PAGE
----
In addressing this same argument, and likewise finding no agreement among the parties to award attorney’s fees, the court in Asturiana De Zinc Mktg., Inc. v. LaSalle Rolling Mills, Inc., 20 F. Supp. 2d 670, 675 (S.D.N.Y. 1998), quoting Matter of Arbitration Between Prudential-Bache Sec., Inc., & Depew, 814 F. Supp. 1081, 1083 (M.D. Fla. 1993) (Prudential-Bache), reasoned that “[t]he reference in the parties’ agreement to arbitration before the AAA is . . . not a sufficient contractual basis for an award of fees, because although AAA [rule 47(a)] allows arbitrators to grant ‘any remedy or relief that the arbitrator deems just and equitable and within the scope of the agreement of the parties,’ this [r]ule merely ‘refers back to the parties’ contract and limits the scope of the arbitrator[‘s] authority to the contract’s express terms.’” See Prudential-Bache, supra at 1084 (under AAA rule 47[a], arbitrators may award attorney’s fees only where contract “includes an express authorization” [emphasis in original]).
Second, if AAA rule 47(a) were interpreted to permit an arbitrator to award attorney’s fees whenever it is “just and equitable,” no matter whether the parties agreed to such an award, the effect would be to render superfluous AAA rule 47(d)(ii), the more specific AAA rule governing the award of attorney’s fees. AAA rule 47(d)(ii) states, “The award of the arbitrator(s) may include . . . an award of attorney’s fees if all parties have requested such an award or it is authorized by law or their arbitration agreement.” An AAA rule, like a statute or regulation, must “be ‘construed so that effect is given to all its provisions, so that no part will be inoperative or superfluous.’” Wolfe v. Gormally, 440 Mass. 699, 704 (2004), quoting Bankers Life & Cas. Co. v. Commissioner of Ins., 427 Mass. 136, 140 (1998). Cf. Biogen IDEC MA, Inc. v. Treasurer & Receiver Gen., 454 Mass. 174, 190 (2009) (“Principles governing statutory construction and application also apply to regulations”). Moreover, as with statutes and regulations, general language in the AAA rules “must yield to that which is more specific.” See Silva v. Rent-A-Center, Inc., 454 Mass. 667, 671 (2009), quoting TBI, Inc. v. Board of Health of N. Andover, 431 Mass. 9, 18 (2000). Under the AAA rules, rule 47(a) is the general rule setting forth the permissible scope of an arbitration award. AAA rule 47(d)(ii) is the specific rule governing when an award may include attorney’s fees.
Alex contends that, just as we recognized an arbitrator’s authority in Superadio to award monetary sanctions for discovery violations and noncompliance with discovery orders, so should we recognize an arbitrator’s authority to award attorney’s fees where it is just and equitable because the defense was not made in good faith. The key difference, however, lies in the AAA rules concerning the specific sanctions at issue: the version of rule 23 at issue in Superadio, governing discovery, broadly authorized the arbitrator “to resolve any disputes concerning the exchange of information,” whereas rule 47(d)(ii) expressly limits the availability of attorney’s fees in arbitration awards, allowing fees only where they are requested by the parties or authorized by law or agreement. In Superadio, 446 Mass. at 338-339, we emphasized the broad authority conferred by AAA rules 23 and 47(a), reasoning that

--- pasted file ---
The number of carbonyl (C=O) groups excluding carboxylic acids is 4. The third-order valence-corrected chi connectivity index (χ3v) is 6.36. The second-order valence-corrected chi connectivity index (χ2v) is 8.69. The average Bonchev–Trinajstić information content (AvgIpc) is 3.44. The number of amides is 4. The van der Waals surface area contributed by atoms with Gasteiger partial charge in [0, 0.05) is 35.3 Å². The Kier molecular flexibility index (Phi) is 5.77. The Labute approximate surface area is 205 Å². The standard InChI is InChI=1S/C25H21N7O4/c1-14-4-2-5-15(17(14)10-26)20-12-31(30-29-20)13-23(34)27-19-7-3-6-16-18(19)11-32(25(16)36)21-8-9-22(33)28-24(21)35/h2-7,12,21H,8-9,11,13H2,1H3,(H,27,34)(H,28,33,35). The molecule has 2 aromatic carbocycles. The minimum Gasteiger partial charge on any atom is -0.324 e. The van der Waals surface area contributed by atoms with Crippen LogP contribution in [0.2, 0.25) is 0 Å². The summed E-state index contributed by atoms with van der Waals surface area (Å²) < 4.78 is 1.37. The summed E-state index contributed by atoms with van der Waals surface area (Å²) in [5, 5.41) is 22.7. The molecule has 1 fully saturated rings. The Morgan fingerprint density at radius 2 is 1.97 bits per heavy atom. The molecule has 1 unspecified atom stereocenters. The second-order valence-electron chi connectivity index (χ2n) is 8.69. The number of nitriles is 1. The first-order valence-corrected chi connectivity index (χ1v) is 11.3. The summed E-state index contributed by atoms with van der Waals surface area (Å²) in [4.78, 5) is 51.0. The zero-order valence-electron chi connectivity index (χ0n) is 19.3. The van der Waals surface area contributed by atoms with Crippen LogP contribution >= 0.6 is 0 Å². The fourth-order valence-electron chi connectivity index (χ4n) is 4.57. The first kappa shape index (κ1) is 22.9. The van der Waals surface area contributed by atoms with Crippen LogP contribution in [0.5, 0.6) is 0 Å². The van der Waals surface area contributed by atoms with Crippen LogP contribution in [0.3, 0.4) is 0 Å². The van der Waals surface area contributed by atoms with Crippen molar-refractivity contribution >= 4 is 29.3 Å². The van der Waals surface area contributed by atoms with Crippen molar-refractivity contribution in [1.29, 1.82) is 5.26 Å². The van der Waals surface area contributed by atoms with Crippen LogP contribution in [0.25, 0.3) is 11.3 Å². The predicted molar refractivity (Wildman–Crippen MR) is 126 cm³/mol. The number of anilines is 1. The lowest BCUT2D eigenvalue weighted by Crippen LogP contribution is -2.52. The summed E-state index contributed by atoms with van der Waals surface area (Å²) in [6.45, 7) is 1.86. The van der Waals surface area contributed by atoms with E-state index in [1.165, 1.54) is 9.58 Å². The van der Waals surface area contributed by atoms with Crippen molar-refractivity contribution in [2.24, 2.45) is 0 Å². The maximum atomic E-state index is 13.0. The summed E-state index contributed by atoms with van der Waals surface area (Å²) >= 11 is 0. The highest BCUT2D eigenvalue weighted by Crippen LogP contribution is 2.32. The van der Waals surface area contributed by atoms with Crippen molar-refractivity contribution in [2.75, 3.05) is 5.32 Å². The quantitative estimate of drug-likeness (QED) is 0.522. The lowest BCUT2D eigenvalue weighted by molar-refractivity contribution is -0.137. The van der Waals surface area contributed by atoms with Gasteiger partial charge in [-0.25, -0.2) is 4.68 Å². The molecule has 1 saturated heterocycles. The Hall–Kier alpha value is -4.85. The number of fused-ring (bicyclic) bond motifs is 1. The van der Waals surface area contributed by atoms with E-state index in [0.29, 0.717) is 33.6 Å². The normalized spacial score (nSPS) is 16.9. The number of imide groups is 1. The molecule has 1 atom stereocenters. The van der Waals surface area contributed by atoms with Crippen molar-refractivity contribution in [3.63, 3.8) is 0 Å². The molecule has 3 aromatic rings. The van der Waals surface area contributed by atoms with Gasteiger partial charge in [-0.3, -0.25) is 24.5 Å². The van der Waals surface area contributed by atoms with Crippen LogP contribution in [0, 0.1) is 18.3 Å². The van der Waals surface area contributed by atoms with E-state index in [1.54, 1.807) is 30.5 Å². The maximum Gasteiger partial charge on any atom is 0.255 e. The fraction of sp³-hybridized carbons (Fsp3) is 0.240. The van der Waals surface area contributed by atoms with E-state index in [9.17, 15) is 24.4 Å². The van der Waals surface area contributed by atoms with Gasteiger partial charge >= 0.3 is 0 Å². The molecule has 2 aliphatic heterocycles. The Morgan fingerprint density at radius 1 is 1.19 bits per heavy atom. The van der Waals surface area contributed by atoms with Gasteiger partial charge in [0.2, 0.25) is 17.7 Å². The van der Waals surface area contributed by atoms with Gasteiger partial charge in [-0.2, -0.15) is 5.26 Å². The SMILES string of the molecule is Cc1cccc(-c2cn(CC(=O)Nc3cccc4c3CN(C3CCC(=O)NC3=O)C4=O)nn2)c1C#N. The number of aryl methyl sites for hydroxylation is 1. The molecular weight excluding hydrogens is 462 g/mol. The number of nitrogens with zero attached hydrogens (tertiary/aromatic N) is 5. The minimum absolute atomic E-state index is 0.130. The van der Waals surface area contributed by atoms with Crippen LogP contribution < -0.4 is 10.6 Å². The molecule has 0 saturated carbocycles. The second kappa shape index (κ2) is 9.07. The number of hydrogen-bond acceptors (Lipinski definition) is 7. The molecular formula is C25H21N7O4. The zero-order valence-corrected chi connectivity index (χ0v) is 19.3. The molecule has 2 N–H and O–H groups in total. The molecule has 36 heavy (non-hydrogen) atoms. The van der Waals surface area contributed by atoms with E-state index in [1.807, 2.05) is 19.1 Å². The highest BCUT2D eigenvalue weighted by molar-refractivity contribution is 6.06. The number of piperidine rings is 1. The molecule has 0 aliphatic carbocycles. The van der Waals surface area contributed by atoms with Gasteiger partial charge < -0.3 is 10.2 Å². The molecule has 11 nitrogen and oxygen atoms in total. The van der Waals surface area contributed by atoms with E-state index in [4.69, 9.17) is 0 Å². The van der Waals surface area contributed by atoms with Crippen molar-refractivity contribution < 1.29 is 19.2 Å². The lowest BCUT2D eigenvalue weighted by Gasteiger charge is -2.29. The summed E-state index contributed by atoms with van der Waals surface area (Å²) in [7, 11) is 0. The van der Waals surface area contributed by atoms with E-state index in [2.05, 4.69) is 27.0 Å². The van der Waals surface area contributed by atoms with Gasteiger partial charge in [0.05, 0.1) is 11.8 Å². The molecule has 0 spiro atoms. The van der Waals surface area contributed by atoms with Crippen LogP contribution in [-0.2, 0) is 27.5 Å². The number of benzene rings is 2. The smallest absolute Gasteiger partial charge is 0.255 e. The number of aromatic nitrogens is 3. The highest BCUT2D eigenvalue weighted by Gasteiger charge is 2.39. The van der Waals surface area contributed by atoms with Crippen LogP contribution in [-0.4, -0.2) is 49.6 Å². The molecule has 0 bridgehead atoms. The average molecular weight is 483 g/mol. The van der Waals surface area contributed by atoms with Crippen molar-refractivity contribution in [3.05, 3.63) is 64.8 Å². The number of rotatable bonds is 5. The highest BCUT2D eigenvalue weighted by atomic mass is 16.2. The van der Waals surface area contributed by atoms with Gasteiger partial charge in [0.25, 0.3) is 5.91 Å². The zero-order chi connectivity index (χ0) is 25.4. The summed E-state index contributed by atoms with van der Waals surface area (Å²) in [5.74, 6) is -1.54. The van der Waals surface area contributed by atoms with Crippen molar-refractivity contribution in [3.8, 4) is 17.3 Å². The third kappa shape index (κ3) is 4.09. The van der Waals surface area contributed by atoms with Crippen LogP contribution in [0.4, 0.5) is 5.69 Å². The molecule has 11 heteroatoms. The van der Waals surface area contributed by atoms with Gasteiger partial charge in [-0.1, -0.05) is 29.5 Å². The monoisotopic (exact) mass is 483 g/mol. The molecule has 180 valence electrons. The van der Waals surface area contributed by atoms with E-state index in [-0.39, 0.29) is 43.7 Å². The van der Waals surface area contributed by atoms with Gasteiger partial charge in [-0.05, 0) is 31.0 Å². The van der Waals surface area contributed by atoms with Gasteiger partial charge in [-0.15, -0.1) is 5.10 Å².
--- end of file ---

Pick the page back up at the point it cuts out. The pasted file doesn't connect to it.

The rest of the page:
“[n]oteworthy in these rules is the absence of any language limiting the means by which an arbitrator or arbitration panel may resolve discovery disputes, or language restricting the application of the broad remedial relief of [AAA] rule (a) to final awards (and precluding the grant of broad remedial relief to interim awards). The rules, construed together, and supported by the broad arbitration provision in the agreement and the absence of any limiting language prohibiting a monetary sanction for discovery violations, authorized the panel to resolve discovery dispute[s] by imposing monetary sanctions.”
AAA rule 47(d)(ii), in contrast, includes precisely such limiting language. We cannot therefore import the reasoning of Superadio to this case, where a specific AAA rule exists restricting the availability of attorney’s fees. Such reasoning would undermine the statutory purpose of G. L. c. 251, § 10, which is to prohibit arbitrators from awarding attorney’s fees unless the parties expressly agree otherwise. We shall not infer such an agreement merely from the parties’ agreement to AAA rule 47(a), when the parties also agreed to AAA rule 47(d)(ii), which expressly limits when attorney’s fees may be awarded. To do so would invite the risk that the parties unwittingly allowed the arbitrator to award attorney’s fees. Where the parties have incorporated the AAA rules into their arbitration agreement, AAA rule 47(d)(ii) exclusively governs the scope of authority for awards of attorney’s fees.